The sample is now ready for titration, either by means of an indicator or by using a pH-meter/autoburette.

(Note: It is very important that samples with % DE<10% are titrated very slowly, as the sample will only dissolve slowly during titration.)

Titration using indicator:

    • 1. Add 5 drops of phenolphtalein indicator and titrate with 0.1 N NaOH until change of color (record it as V1 titer).
    • 2. Add 20.00 ml 0.5 N NaOH while stirring. Let stand for exactly 15 min. When standing the sample must be covered with foil.
    • 3. Add 20.00 ml 0.5 N HCl while stirring and stir until the color disappears.
    • 4. Add 3 drops of phenolphtalein and titrate with 0,1 N NaOH until change of color (record it as V2 titer).

Blind test (Double determination is carried out):

1. Add 5 drops phenolphtalein to 100 ml carbon dioxide-free or dionized water (same type as used for the sample), and titrate in a 250 ml glass beaker with 0.1 N NaOH until change of color (1-2 drops).

2. Add 20.00 ml 0.5 N NaOH and let the sample stand untouched for exactly 15 minutes. When standing the sample must be covered with foil.

3. Add 20.00 ml 0.5 N HCl and 3 drops phenolphtalein, and titrate until change of color with 0.1 N NaOH (record it as B1). Maximum amount allowed for titration is 1 ml 0.1 N NaOH. If titrating with more than 1 ml, 0.5 N HCl must be diluted with a small amount of deionized water. If the sample has shown change of color on addition of 0.5 N HCl, 0.5 N NaOH must be diluted with a small amount of carbon dioxide-free water. Maximum allowed dilution with water is such that the solutions are between 0.52 and 0.48 N.

Titration using pH-meter/Autoburette:

Using Autoburette type ABU 80 the following settings may be applied:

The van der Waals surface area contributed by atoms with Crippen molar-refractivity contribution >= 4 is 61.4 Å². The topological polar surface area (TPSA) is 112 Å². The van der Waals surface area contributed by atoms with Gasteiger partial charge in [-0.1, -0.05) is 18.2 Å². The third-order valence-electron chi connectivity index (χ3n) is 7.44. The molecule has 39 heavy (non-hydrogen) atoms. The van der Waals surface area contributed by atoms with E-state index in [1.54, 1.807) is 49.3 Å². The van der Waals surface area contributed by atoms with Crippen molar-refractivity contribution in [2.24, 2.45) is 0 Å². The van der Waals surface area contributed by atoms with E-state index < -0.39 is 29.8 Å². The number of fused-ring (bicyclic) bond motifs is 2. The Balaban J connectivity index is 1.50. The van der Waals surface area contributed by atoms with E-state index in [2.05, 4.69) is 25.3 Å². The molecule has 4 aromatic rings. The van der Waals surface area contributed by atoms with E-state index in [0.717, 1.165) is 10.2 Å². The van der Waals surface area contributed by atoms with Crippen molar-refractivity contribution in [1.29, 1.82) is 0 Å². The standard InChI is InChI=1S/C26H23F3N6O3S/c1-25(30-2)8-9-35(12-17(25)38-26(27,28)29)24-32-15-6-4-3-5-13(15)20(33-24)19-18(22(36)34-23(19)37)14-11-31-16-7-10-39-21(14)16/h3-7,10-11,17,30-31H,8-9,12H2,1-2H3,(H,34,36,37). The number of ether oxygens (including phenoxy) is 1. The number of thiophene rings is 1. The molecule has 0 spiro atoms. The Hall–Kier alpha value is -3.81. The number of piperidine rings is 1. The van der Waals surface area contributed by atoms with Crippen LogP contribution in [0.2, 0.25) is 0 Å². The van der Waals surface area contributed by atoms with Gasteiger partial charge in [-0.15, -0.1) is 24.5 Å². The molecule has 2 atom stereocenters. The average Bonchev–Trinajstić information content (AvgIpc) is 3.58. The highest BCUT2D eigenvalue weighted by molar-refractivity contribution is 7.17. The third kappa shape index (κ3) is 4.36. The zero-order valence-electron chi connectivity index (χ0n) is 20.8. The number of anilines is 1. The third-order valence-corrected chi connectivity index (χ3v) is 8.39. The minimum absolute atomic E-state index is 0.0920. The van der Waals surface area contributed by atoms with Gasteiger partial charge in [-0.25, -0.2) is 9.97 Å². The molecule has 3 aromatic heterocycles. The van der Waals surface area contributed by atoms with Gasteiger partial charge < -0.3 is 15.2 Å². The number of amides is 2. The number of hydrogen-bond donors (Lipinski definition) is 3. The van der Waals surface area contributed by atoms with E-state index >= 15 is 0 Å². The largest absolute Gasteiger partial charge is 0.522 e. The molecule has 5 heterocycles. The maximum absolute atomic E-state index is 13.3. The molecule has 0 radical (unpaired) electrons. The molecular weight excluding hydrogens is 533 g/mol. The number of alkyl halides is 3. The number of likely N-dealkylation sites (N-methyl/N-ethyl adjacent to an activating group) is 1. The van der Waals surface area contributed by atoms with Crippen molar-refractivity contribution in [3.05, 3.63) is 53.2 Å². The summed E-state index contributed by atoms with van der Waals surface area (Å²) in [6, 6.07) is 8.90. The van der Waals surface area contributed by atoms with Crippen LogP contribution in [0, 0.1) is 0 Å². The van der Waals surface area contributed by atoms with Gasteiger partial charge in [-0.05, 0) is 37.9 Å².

Sample with% DE <10Blind test
Proportional band0.55
Delay sec.505
Speed-V1105
Speed-V2155

1. Titrate with 0.1 N NaOH to pH 8.5 (record the result as V1 titer).

2. Add 20.00 ml 0.5 N NaOH while stirring, and let the sample stand without stir-ring for exactly 15 minutes. When standing the sample must be covered with foil.

3. Add 20.00 ml 0.5 N HCl while stirring and stir until pH is constant.

4. Subsequently, titrate with 0.1 N NaOH to pH 8.5 (record the result as V2 titer).

Blind test (Double determination is carried out):

    • 1. Titrate 100 ml carbon dioxide-free or deionized (same type as used for the sample) water to pH 8.5 with 0.1 N NaOH (1-2 drops).
    • 2. Add 20.00 ml 0.5 N NaOH while stirring and let the blind test sample stand without stirring for exactly 15 min. When standing the sample must be covered with foil.
    • 3. Add 20.00 ml 0.5 N HCl while stirring, and stir until pH is constant.
    • 4. Titrate to pH 8.5 with 0.1 N NaOH (record it as B1). Maximum amount allowed for titration is 1 ml 0.1 N NaOH. If titrating with more than 1 ml, 0.5 N HCl must be diluted with a small amount of deionized water. If pH does not fall to below 8.5 on addition of 0.5 N HCl, 0.5 N NaOH must be diluted with a small amount of carbon dioxide-free water. Maximum allowed dilution with water is such that the dilutions are between 0.52 and 0.48 N.

Calculation:

    • Vt=V1+(V2−B1)
    • % DE (Degree of Esterification)={(V2−B1)×100}/Vt
    • % DFA (Degree of Free Acid)=100—% DE
    • % GA* (Degree of Galacturonic acid)=(194.1×Vt×N×100) 400

194.1: Molecular weight for GA

N: Corrected normality for 0.1 N NaOH used for titration (e.g. 0.1002 N)

400: weight in mg of washed and dried sample for titration

% Pure pectin={(acid washed, dried amount of pectin)×100}/(weighed amount of pectin)

EXAMPLES

Seven samples of propylene glycol pectin were prepared by the method set forth in U.S. Pat. No. 2,522,970 issued on Sep. 19, 1950 to Steiner et al. This method starts with dry pectin, from dried lemon peel, having a DE of 8.0%, 34.8%, and 63.5%.